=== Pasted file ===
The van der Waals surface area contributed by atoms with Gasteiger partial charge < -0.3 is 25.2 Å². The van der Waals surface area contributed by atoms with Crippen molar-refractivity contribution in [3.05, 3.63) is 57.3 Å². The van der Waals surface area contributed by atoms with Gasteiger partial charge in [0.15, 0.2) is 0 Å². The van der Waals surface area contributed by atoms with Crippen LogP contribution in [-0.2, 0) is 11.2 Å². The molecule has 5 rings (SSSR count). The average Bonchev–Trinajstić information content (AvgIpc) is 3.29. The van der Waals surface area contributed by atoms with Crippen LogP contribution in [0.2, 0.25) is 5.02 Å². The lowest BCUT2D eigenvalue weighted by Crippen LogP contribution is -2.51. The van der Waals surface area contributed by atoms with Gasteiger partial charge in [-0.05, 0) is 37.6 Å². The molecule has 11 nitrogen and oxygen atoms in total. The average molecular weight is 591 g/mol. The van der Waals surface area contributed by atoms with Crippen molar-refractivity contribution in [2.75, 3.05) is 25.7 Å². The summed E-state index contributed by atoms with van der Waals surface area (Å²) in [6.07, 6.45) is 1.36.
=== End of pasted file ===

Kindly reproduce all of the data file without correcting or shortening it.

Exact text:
The van der Waals surface area contributed by atoms with Gasteiger partial charge < -0.3 is 25.2 Å². The van der Waals surface area contributed by atoms with Crippen molar-refractivity contribution in [3.05, 3.63) is 57.3 Å². The van der Waals surface area contributed by atoms with Gasteiger partial charge in [0.15, 0.2) is 0 Å². The van der Waals surface area contributed by atoms with Crippen LogP contribution in [-0.2, 0) is 11.2 Å². The molecule has 5 rings (SSSR count). The average Bonchev–Trinajstić information content (AvgIpc) is 3.29. The van der Waals surface area contributed by atoms with Crippen LogP contribution in [0.2, 0.25) is 5.02 Å². The lowest BCUT2D eigenvalue weighted by Crippen LogP contribution is -2.51. The van der Waals surface area contributed by atoms with Gasteiger partial charge in [-0.05, 0) is 37.6 Å². The molecule has 11 nitrogen and oxygen atoms in total. The average molecular weight is 591 g/mol. The van der Waals surface area contributed by atoms with Crippen molar-refractivity contribution in [2.75, 3.05) is 25.7 Å². The summed E-state index contributed by atoms with van der Waals surface area (Å²) in [6.07, 6.45) is 1.36.